“All disease begins in the gut”
Hippocrates had said more than 2000 years ago and it is being proved by science to be true today.
You may have heard the term “leaky gut” since it increasingly in the news lately. The “gut” part that we are referring to in “leaky gut” is a specific part which is our “intestines”. Any damage to the internal lining can lead to a cascade of health issues. The cells that line the gut wall keep bacteria, undigested or partially digested food and toxins from entering our blood stream. The gut lining is in fact selectively permeable and only allows digested food particles to enter the body under normal circumstances. Also, it is our body’s first line of defense against foreign particles entering into our body and about 70% of the immune system resides in our “gut”. But, if for some reason, this one cell thick gut lining becomes damaged and starts allowing large protein molecules and other foreign bodies to go through, our body naturally mounts an immune response and attacks them.
Our gut is also home to trillions of microbes and our body actually has about 10 times more bacterial than human cells!
Our gut flora is responsible many important functions like manufacturing and absorbing key vitamins; maintaining the integrity of the gut lining, promoting normal digestive function, providing protection from infection and regulating our metabolism. If there is any imbalance in our gut flora, the above mentioned functions can get disrupted leading to weight loss resistance, metabolic disorders, allergies and many other common modern diseases.
The triggers for this gut health imbalance can be
- medications and other medications like antacids and NSAID (Non steroidal anti inflammatory drugs)
- chronic stress
- chronic infections
- poor diet which comprises refined carbohydrates, sugar and processed foods
- low fibre diet
- high toxin exposure from household products and environment
An unhealthy gut can eventually lead to leaky gut due to a reduction in biodiversity leading to a preponderance of pathogenic bacteria over healthy ones. These pathogenic bacteria produce endotoxins (toxins generated inside the body) like LPS or lipopolysaccharide which can be harmful to our health. Our body does not like LPS and the immune system attacks it with full force thus beginning an inflammatory process. This inflammatory response is helpful initially but if it goes on long enough, then what should have been a temporary attack leads to chronic inflammation. This chronic intestinal inflammation can lead to breaches at critical junctions in the gut lining leading to what I have mentioned earlier in this post as “intestinal permeability” or “leaky gut“.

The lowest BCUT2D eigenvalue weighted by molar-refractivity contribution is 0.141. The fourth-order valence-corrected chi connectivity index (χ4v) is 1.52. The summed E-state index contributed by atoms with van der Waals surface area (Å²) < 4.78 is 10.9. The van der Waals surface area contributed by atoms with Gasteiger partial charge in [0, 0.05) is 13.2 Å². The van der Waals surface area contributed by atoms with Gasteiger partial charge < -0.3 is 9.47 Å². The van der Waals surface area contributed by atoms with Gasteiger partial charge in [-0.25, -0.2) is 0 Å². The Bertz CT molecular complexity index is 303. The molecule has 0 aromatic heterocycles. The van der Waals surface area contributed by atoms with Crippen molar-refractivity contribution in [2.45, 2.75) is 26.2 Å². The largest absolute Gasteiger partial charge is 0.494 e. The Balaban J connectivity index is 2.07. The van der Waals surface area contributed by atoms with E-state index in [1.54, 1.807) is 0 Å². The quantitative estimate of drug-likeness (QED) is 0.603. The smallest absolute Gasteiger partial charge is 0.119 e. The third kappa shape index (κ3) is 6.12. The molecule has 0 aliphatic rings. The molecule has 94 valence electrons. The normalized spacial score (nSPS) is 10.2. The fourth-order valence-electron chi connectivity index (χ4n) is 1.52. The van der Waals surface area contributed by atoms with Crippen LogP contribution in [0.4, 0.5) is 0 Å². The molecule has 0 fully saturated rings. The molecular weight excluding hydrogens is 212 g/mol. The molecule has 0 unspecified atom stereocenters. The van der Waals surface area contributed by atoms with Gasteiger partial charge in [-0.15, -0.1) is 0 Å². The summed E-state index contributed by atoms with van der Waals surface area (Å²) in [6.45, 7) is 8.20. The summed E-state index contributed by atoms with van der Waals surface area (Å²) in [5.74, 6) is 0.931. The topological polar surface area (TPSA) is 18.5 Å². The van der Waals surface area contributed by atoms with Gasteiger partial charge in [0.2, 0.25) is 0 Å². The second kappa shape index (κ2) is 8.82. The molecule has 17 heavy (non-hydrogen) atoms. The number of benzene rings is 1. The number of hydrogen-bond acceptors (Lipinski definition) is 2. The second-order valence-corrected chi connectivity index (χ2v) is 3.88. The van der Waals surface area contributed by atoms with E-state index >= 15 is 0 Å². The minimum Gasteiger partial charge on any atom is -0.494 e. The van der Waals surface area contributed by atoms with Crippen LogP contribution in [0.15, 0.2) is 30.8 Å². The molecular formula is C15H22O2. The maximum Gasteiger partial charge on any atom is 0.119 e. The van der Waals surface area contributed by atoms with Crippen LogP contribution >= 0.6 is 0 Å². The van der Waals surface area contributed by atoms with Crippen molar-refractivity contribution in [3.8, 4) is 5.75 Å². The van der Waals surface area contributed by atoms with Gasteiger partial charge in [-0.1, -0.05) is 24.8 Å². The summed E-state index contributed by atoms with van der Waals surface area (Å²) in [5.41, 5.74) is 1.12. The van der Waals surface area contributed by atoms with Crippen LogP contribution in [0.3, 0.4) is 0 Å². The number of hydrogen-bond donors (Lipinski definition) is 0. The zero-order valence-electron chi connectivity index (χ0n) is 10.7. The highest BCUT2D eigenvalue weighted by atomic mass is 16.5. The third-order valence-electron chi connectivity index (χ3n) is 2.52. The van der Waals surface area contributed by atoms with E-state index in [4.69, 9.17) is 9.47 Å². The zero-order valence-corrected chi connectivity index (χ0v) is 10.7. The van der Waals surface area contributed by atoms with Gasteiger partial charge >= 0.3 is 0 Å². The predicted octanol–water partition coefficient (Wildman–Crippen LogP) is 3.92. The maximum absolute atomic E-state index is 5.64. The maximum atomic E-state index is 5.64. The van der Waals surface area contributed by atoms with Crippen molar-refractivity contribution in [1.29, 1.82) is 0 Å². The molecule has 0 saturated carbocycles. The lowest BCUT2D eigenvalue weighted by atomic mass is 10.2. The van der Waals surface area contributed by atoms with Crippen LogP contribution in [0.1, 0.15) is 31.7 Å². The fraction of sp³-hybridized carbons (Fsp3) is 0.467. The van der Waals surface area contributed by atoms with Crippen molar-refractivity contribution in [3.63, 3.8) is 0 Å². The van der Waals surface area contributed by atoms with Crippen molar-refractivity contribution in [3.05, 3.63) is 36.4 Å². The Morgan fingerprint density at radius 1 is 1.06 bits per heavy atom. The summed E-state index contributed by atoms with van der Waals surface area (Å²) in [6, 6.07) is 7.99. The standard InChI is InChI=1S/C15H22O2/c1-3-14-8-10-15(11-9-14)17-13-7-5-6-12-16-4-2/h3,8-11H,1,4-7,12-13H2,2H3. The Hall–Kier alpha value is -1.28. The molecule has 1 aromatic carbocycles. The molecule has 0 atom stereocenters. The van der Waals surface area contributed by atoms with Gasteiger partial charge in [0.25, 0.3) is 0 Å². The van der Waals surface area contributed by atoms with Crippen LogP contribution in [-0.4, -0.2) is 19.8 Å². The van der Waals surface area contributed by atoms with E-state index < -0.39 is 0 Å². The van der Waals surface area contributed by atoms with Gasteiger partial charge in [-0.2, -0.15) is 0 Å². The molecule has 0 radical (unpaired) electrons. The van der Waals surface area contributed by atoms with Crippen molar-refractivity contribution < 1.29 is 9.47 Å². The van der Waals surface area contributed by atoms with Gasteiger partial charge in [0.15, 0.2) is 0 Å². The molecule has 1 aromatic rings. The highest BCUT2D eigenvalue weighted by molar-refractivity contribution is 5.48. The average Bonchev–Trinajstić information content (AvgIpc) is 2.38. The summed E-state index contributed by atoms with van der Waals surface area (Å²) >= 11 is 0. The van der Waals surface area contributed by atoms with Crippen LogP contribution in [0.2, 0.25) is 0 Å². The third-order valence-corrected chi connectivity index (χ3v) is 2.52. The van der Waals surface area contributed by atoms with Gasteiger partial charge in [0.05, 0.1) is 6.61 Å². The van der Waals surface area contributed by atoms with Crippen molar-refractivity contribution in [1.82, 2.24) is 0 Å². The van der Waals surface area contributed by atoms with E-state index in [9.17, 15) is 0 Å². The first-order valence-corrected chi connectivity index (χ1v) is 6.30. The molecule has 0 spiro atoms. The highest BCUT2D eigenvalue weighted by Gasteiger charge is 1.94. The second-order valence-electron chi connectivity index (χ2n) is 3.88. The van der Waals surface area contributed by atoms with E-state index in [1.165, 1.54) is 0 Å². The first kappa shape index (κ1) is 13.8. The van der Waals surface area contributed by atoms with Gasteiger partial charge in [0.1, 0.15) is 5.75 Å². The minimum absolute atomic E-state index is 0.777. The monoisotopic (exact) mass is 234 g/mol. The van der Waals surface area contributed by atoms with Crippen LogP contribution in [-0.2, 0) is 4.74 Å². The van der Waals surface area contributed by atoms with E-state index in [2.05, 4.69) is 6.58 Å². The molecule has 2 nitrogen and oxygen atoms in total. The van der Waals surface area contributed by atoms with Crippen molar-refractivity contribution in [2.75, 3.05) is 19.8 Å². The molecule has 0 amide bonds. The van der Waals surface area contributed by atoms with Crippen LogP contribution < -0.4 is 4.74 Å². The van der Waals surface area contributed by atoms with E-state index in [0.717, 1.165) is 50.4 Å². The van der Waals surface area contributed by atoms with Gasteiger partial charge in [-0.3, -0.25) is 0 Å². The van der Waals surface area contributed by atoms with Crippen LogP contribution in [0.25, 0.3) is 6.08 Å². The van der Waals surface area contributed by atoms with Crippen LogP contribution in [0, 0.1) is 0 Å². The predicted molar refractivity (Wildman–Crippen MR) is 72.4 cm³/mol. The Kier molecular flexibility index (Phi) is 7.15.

One thing that is important to note at this point is: you do not have to necessarily suffer from digestive symptoms to have a leaky gut.
It can manifest as other conditions like
- skin disorders like eczema, psoriasis
- food sensitivities
- autoimmune conditions
- thyroid issues
- weight loss resistance
- type 1 and type 2 diabetes and many more
Healing the gut
The gut starts healing the when the damage stops and the nutrients for healing are readily available. Starting with food, we can make several changes to our diet which can help restore our gut flora. I will be covering the 5R gut healing protocol that we use in Functional Medicine in another post in details.
Some basic steps that you can take to heal your gut are
- eat whole, unprocessed foods with plenty of fibre, focusing more on plant foods
- if you think you have food sensitivities, try an Elimination Diet (I will be covering this in another article)
- add plenty of healthy fats like omega 3
- have foods rich in gut healing nutrients like zinc and glutamine
- add more fermented foods like yogurt/dahi, kefir and sauerkrat
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